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Electrochromic Coatings May Prove Crucial in Attaining Efficient HVAC



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Solving HVAC Energy Use

HVAC, or Heating, Ventilation, and Air Conditioning is responsible for major global energy use, cooling buildings in summer and warming them in winter. According to the EIA, HVAC represents approximately 40% of total energy consumption in commercial buildings and 35% in residential buildings.

A lot of effort has been made to improve the way we cool and heat buildings. One key method is notably the adoption of heat pumps, which transfer heat in or out of buildings a lot more efficiently than conventional systems. They are 2-4x more efficient than furnace heaters and can work for cooling as well.

You can read more about the topic of heat pumps in “Why Are Heat Pumps Touted as a Top Option for Home Climate Control?”.

Heat pumps might also become better over time. For now, they are mostly based on a system using compression to move the heat. Soon, electrocaloric materials might improve heat pumps’ efficiency even further.

However, another way to reduce the cooling & heating energy bill would be to improve the thermal losses in the first place. A poorly insulated house or office will see its HVAC system warming and cooling the outside pointlessly.

Better insulation is a first step and is usually part of the initial construction design or requires expensive retrofitting/rebuilding. However, even insulation can only do so much; new materials could help.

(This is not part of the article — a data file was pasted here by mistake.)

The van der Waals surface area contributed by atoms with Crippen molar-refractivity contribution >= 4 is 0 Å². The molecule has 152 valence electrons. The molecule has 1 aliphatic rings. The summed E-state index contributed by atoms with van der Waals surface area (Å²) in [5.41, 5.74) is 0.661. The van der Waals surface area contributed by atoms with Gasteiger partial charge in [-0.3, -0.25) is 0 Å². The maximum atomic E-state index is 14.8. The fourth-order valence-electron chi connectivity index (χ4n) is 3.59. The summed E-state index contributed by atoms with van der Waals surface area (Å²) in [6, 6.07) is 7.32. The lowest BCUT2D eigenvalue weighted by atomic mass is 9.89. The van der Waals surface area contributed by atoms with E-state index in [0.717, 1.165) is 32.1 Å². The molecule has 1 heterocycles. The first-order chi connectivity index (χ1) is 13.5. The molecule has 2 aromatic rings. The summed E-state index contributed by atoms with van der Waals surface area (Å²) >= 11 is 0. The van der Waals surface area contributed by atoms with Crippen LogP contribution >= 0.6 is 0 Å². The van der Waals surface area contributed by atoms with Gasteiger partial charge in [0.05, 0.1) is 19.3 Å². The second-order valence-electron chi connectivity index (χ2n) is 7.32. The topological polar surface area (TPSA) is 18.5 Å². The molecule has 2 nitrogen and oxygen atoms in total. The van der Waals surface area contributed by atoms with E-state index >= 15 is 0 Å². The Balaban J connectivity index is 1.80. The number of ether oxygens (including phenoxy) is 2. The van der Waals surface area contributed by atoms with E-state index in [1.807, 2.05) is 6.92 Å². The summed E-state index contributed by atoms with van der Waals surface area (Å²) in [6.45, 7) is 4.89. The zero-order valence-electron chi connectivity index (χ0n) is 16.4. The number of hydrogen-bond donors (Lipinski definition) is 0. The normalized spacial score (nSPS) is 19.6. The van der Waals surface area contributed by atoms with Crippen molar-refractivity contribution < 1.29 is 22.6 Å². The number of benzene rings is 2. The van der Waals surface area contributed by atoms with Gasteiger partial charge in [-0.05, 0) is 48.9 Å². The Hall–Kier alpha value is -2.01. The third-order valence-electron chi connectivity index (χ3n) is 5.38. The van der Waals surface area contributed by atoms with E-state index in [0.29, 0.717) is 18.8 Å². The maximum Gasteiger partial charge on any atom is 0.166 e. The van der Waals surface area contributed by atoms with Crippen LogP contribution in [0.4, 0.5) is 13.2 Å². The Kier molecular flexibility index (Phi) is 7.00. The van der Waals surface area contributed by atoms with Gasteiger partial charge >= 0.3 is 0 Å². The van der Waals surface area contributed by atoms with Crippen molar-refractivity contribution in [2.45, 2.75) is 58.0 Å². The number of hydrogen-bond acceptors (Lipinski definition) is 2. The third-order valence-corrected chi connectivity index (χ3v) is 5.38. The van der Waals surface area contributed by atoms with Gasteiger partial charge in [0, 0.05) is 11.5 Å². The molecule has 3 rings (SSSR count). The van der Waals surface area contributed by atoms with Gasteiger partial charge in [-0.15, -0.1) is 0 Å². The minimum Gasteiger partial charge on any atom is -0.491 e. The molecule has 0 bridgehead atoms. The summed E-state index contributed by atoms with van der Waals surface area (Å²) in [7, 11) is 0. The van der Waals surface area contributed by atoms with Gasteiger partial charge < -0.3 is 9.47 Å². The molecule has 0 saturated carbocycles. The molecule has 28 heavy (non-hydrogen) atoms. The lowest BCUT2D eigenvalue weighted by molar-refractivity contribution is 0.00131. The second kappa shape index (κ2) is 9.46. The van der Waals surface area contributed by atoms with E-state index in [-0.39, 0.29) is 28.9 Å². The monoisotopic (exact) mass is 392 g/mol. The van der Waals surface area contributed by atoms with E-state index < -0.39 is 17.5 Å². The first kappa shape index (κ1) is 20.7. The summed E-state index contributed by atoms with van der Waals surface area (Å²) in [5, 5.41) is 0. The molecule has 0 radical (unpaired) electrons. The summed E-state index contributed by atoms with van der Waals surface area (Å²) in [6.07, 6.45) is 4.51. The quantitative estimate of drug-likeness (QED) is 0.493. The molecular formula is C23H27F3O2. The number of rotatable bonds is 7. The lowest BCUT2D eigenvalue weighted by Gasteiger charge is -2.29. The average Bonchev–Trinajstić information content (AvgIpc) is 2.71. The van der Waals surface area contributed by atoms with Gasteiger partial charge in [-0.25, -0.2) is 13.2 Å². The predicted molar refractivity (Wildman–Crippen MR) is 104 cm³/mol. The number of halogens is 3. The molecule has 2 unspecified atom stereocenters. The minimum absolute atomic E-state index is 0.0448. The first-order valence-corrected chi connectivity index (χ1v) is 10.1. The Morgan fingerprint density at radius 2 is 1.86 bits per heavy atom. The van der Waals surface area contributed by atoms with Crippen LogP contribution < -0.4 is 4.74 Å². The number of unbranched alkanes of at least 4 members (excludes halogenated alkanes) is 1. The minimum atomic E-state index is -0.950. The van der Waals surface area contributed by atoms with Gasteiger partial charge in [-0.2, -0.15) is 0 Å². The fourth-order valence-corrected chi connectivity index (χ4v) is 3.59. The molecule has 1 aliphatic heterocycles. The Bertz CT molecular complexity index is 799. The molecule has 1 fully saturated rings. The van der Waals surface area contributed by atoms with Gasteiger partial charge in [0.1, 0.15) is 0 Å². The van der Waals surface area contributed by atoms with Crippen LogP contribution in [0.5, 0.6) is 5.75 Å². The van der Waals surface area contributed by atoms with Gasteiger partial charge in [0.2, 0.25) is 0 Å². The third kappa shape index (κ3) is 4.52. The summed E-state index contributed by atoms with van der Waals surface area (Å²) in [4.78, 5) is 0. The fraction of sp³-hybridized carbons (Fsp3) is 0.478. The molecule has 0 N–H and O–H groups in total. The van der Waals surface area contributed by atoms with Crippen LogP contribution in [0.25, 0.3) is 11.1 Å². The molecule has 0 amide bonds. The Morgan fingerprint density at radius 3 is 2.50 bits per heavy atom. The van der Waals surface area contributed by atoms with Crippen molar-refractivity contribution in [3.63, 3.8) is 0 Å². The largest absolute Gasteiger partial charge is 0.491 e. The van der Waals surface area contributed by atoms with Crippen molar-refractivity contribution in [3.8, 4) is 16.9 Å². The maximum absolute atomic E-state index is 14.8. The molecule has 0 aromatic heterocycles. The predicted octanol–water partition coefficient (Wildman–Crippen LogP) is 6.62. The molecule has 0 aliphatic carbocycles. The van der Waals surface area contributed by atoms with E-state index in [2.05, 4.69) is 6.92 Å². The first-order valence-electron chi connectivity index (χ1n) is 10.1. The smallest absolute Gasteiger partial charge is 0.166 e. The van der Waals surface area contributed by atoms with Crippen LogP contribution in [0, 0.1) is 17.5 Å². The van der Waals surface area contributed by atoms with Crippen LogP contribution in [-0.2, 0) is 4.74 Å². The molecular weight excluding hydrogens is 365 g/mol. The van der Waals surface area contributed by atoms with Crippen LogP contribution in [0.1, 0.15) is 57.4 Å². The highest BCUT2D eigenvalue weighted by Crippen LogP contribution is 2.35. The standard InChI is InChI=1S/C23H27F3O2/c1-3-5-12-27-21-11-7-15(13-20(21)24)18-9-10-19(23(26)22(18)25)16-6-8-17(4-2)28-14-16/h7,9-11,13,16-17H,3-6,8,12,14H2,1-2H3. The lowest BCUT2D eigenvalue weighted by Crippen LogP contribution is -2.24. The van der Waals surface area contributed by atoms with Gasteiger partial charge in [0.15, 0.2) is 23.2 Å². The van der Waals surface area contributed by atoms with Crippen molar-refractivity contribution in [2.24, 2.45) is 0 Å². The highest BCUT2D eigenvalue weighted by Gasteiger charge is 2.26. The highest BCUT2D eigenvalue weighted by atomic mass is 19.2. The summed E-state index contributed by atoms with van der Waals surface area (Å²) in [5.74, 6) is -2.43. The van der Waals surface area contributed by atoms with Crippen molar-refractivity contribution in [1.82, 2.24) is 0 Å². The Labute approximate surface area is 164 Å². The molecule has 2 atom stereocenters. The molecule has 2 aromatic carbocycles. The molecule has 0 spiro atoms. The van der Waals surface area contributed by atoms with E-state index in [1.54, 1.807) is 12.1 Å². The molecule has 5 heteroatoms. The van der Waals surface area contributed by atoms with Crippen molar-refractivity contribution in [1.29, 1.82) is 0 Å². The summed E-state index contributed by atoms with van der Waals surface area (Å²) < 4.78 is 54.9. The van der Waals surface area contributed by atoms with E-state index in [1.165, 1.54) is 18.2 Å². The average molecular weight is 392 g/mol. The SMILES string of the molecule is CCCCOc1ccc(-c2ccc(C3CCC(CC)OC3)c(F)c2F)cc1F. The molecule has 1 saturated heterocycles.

For example, adaptative roof tiles could switch between a heating state and a cooling state, depending on the temperature of the tile.

Adaptable Insulation

One limitation of using insulation or automated reactive materials like adaptive roof tiles is that they might sometimes be counterproductive. Ideally, we would prefer to have materials that can be turned on or off at will, modulating the amount of energy entering or exiting the building.

This is especially true for the glass used in windows. In winter, we want as much light and energy entering the building as possible. But in summer, we want to limit the energy warming the building and forcing the air conditioning to work twice as hard.

From this idea came the concept of electrochromic films, a thin layer of material able to turn on the shading of the windows at will. When submitted to a very small electric current, these films can turn from transparent to colored and adsorb heat from infrared radiations.

The technology relies on Metal-Organic Frameworks (MOFs), materials with very high porosity (above 90%).

The problem is that until now, typical MOF films have suffered from slow response times and poor stability. This made them promising in theory but not very useful in practice.

This might have changed thanks to a new MOF design invented by researchers at the Harbin Institute of Technology, Quzhou University, Chengdu University of Electronic Science and Technology, and Yangzhou University in China.

Powered Shades